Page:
Baseball historian Bill James makes a compelling argument that steroids will eventually become an accepted aspect of sports (and society as a whole) and that baseball players who are now more or less banned from entering the Hall of Fame (though not officially) will eventually be elected to Cooperstown.
If we look into the future, then, we can reliably foresee a time in which everybody is going to be using steroids or their pharmaceutical descendants. We will learn to control the health risks of these drugs, or we will develop alternatives to them. Once that happens, people will start living to age 200 or 300 or 1,000, and doctors will begin routinely prescribing drugs to help you live to be 200 or 300 or 1,000. If you look into the future 40 or 50 years, I think it is quite likely that every citizen will routinely take anti-aging pills every day.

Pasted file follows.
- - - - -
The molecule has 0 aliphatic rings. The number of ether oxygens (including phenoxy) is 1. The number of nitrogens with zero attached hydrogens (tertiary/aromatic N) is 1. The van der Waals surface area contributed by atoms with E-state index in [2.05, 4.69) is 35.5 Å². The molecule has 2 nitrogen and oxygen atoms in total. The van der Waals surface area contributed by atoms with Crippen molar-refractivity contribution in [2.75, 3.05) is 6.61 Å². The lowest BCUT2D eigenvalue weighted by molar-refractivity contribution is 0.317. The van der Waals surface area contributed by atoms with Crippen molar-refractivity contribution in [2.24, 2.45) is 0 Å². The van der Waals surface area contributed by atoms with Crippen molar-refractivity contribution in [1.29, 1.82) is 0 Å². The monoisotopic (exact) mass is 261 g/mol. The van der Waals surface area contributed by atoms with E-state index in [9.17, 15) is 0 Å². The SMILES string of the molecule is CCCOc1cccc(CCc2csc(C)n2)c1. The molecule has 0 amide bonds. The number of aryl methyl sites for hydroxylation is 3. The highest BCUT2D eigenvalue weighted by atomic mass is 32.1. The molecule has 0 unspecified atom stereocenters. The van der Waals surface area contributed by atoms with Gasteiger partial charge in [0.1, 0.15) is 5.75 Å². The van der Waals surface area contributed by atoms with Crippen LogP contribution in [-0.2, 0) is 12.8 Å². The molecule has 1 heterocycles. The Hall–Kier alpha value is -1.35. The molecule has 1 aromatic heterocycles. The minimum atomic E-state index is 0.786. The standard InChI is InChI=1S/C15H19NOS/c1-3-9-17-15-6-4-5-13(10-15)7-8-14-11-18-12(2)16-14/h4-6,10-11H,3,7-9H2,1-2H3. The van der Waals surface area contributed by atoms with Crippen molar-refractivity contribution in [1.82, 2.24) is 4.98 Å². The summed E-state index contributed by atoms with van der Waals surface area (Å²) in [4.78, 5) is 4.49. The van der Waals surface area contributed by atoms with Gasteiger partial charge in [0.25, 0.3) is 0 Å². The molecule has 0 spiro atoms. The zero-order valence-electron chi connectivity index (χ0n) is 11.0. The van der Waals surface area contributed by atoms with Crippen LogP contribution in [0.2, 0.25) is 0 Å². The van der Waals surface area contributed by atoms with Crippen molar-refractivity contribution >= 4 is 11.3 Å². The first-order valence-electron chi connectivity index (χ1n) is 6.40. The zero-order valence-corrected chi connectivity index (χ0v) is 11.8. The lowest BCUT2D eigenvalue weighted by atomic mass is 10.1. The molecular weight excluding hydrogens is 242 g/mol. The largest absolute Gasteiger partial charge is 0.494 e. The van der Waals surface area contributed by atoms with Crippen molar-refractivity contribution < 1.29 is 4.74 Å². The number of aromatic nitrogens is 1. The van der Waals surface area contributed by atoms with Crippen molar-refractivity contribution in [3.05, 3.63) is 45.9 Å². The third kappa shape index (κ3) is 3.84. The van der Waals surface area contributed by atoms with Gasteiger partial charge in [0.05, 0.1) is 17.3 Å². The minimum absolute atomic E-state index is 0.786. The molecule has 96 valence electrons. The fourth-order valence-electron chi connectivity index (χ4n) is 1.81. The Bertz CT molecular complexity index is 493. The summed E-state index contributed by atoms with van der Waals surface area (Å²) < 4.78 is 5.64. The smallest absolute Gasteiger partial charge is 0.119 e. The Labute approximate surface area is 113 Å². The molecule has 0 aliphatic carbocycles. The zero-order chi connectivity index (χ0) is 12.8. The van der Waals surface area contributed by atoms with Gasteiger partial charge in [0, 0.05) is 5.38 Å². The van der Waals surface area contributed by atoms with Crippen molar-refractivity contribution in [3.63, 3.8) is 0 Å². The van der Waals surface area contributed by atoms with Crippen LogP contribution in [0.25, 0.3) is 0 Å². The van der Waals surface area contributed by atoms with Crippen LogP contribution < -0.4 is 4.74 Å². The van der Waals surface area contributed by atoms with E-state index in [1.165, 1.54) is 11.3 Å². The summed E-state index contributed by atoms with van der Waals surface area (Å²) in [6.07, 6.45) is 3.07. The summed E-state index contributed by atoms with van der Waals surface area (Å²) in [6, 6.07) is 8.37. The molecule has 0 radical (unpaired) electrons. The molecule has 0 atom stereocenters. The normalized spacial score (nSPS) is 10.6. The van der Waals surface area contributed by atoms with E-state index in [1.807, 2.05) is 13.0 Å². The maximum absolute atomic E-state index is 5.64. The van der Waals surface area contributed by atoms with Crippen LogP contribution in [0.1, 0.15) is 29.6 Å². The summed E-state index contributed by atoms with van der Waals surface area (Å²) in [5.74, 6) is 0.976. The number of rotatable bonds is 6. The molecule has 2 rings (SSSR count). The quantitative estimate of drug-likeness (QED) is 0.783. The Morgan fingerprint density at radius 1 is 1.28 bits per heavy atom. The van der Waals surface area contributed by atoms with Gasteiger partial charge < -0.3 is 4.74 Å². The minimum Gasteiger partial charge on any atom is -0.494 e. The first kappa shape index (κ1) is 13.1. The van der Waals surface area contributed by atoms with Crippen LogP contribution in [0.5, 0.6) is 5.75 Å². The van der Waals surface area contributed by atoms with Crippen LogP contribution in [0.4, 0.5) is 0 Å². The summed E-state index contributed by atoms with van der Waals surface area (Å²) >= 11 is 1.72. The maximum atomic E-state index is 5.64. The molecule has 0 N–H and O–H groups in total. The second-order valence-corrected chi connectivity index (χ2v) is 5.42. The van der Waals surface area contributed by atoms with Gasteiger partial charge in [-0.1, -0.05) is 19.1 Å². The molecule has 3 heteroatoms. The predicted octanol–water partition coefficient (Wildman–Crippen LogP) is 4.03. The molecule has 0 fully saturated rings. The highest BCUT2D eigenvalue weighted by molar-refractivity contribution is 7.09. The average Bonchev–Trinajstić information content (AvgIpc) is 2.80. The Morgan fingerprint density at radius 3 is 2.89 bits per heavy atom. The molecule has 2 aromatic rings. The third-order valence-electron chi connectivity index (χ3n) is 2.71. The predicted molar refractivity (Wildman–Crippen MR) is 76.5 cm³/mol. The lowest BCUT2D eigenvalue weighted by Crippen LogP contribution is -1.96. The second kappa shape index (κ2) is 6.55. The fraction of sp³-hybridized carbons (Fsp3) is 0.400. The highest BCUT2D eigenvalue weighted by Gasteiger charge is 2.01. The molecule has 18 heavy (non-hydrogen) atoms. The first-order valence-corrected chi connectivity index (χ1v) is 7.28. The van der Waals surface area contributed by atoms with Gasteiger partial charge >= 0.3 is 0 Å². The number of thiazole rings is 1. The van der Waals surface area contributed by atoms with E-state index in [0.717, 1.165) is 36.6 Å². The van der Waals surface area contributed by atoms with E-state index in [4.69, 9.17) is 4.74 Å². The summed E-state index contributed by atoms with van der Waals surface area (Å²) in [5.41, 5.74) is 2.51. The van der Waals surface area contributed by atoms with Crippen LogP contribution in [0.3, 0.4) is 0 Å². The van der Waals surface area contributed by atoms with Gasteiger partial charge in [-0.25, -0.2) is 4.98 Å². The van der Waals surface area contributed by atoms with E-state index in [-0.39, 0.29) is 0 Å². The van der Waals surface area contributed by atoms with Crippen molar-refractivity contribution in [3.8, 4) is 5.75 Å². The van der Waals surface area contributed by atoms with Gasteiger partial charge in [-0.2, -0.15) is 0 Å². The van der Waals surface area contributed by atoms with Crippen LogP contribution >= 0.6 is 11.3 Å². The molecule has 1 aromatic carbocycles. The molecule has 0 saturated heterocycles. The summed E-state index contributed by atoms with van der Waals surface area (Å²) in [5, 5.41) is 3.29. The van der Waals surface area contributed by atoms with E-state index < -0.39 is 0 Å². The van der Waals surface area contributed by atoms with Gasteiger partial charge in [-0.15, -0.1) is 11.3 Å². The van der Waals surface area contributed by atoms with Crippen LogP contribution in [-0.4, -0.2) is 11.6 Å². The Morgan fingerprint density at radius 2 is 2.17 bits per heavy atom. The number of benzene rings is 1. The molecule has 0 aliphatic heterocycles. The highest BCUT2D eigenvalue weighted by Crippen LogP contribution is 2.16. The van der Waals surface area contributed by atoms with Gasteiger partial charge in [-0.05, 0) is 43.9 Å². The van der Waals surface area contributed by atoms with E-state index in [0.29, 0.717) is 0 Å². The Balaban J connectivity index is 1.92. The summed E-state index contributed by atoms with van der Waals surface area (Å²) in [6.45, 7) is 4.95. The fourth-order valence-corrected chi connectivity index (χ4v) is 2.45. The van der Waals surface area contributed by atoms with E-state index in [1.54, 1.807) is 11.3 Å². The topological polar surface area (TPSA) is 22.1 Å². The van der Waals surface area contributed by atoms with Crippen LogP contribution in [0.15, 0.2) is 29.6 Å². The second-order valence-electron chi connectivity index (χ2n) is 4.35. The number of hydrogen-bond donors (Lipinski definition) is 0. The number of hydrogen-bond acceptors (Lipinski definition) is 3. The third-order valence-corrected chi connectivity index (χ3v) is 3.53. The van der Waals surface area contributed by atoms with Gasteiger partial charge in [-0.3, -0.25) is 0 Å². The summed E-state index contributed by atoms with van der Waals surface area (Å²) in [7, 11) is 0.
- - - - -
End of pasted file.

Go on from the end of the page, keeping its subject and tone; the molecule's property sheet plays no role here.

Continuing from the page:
How, then, are those people of the future — who are taking steroids every day — going to look back on baseball players who used steroids? They’re going to look back on them as pioneers. They’re going to look back at it and say “So what?”
(via hello typepad)